fallopia japonica

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japanese knotweed

japanese knotweed

One of the world’s most invasive plants. Billions of dollars are spent trying to get rid of it, yet it could feed millions as a food source AND is a major source of resveratrol, a powerful anti-aging and anti-cancer agent. There is no excuse for starvation if this plant is around. It grows three feet a month, sends roots down ten feet, even through concrete, and as far as 60 feet out. Best parts are young shoots and unopened leaves, but whole plant is edible raw, steamed or cooked, even roots. Has tangy lemony taste from oxalic acid. Grows like bamboo and has hollow, bamboo-like stems. Young leaves are reddish-purple. Small green-white-pink 5-petal flowers. Very high in vitamin C. Antiinfection, anti-fungal, anti-viral, anti-inflammatory, anti-oxidant, tumor reduction, lowers cholesterol, elevates cyclic AMP, balances estrogen, mood swings, hit flashes, great for herpes, shingles, white blood cells, longevity, jaundice, liver, hepatitis, urinary tract, appendicitis, gallstones, yeast infection, rheumatoid arthritis, menopause, bacteria killer, anti-tumor, artherosclerosis, Alzheimers, Parkinsons, memory, nervous system, adrenals, asthma, lung, bronchitis, mucus. Transresveratrol even more bio-available than grape juice or red wine!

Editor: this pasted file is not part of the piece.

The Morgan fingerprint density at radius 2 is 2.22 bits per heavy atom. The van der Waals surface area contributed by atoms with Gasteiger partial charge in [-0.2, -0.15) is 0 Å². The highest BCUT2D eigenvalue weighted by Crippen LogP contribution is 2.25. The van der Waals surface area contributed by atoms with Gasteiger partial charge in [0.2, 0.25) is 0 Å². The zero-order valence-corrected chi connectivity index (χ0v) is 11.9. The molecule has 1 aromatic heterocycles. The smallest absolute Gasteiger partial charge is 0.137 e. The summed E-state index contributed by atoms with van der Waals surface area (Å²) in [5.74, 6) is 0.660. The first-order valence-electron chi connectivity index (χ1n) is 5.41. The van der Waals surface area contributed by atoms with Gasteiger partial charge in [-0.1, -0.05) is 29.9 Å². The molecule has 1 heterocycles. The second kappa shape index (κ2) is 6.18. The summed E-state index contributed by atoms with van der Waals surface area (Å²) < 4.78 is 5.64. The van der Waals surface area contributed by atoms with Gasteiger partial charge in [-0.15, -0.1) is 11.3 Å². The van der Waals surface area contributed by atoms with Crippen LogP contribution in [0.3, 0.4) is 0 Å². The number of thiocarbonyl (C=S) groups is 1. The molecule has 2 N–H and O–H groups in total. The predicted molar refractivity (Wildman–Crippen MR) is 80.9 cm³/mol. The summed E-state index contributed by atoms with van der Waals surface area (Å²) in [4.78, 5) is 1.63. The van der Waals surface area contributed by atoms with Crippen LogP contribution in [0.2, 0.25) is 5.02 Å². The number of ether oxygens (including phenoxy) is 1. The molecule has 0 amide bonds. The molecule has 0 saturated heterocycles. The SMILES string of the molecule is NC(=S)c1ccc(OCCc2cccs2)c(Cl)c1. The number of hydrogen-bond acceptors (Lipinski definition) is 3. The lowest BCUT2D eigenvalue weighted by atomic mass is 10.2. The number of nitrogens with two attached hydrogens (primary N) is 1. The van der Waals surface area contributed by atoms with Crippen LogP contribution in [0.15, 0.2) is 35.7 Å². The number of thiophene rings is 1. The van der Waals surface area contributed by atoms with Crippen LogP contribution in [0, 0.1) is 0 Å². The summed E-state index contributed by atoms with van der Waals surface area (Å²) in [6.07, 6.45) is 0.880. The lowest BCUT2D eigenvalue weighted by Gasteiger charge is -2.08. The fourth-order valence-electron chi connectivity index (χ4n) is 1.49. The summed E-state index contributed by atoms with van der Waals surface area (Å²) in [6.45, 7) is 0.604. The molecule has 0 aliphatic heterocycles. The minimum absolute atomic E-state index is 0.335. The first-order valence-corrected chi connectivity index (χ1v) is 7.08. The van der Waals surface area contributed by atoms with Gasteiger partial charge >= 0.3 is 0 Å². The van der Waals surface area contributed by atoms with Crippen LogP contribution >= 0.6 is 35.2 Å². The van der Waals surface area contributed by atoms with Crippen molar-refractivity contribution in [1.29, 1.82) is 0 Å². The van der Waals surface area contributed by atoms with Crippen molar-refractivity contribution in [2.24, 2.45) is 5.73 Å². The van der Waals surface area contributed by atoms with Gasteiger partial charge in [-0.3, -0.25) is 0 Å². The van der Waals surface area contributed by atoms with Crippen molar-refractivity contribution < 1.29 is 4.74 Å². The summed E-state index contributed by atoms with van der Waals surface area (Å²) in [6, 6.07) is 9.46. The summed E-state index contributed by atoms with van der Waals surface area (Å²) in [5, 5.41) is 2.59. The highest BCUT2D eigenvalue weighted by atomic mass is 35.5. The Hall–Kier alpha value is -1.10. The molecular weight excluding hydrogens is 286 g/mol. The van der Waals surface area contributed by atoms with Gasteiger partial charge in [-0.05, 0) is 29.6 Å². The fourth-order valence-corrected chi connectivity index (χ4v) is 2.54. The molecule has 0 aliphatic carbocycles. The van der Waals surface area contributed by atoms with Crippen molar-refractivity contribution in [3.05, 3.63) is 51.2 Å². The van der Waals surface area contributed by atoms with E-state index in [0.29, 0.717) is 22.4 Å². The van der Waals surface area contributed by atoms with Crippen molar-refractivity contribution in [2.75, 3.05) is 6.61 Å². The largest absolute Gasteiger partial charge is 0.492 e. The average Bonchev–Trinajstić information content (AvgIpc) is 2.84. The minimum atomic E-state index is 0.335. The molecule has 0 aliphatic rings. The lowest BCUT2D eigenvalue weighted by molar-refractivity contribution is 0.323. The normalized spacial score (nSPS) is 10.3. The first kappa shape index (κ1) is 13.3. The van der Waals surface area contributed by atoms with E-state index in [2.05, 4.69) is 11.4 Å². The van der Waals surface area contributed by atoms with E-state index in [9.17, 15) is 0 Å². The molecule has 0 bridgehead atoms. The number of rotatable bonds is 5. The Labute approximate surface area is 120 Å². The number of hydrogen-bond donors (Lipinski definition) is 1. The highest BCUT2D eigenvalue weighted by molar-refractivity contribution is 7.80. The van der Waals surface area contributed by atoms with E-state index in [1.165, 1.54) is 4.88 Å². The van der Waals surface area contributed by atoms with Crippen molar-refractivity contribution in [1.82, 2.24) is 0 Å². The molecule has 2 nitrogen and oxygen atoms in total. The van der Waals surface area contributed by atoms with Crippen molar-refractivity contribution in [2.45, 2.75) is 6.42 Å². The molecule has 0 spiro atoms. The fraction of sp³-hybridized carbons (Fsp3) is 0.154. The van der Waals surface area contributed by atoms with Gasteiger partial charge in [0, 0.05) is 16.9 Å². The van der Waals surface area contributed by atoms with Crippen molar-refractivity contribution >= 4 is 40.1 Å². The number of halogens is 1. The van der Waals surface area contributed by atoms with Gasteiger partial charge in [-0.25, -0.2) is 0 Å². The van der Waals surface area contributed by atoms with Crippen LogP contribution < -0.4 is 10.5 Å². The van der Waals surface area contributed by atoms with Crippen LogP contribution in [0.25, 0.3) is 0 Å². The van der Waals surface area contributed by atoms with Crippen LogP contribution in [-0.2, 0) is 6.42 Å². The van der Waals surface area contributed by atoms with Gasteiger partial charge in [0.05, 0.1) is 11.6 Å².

References in periodicals archive ?
use of Fallopia japonica as raw material for paper in the scope of activities of the Re-generacija association;
Among plants that were perceived as emerging problems, three (one shrub, one grass and one tree) tied for first: Fallopia japonica, Microstegium vimineum, and Pyrus calleryana.
Japanese knotweed is a tall, hardy herbaceous perennial, also known under the scientific names Fallopia japonica and Reynoutria japonica.
Fallopia japonica, syn Polygonum cuspidatum is the proper name for Japanese Knotweed ?
It's Japanese knotweed - or Fallopia japonica, which once won a Gold Medal as the Most Interesting New Ornamental Plant, but is now regarded as the plant from hell.
Weed experts say Japanese knotweed, or Fallopia Japonica, can grow 12 feet (3.
Daeth y Fictoriaid a'r planhigyn hwn - y Fallopia Japonica - o Asia i Brydain oddeutu 1825 a'i gyflwyno fel planhigyn addurniadol, ond erbyn hyn mae'n tyfu'n wyllt ar hyd a lled y wlad.
William Robinson, the Victorian father of naturalistic herbaceous planting, loved Fallopia japonica, Japanese knotweed.
Japanese knotweed, scientific name, Fallopia Japonica, was introduced to Europe as an ornamental and fodder plant in the early 19th century.
Following my article a few weeks ago about potentially invasive plants, Mrs Heeley from Newsome has written to me about the all-time Number One Invasive Monster - Fallopia japonica, syn Polygonum cuspidatum, or Japanese Knotweed to give its vernacular title.
Daeth y Fictoriaid a'r Fallopia Japonica - neu yn y Gymraeg, y Pysen Saethwr, o Asia i Brydain o gwmpas 1825 a'i gyflwyno fel planhigyn addurniadol - ond erbyn hyn mae'n tyfu'n wyllt ar hyd a lled y wlad.
They thought the orange and brown stems and creamy white flowers of the weed, Fallopia japonica, would make ideal presents.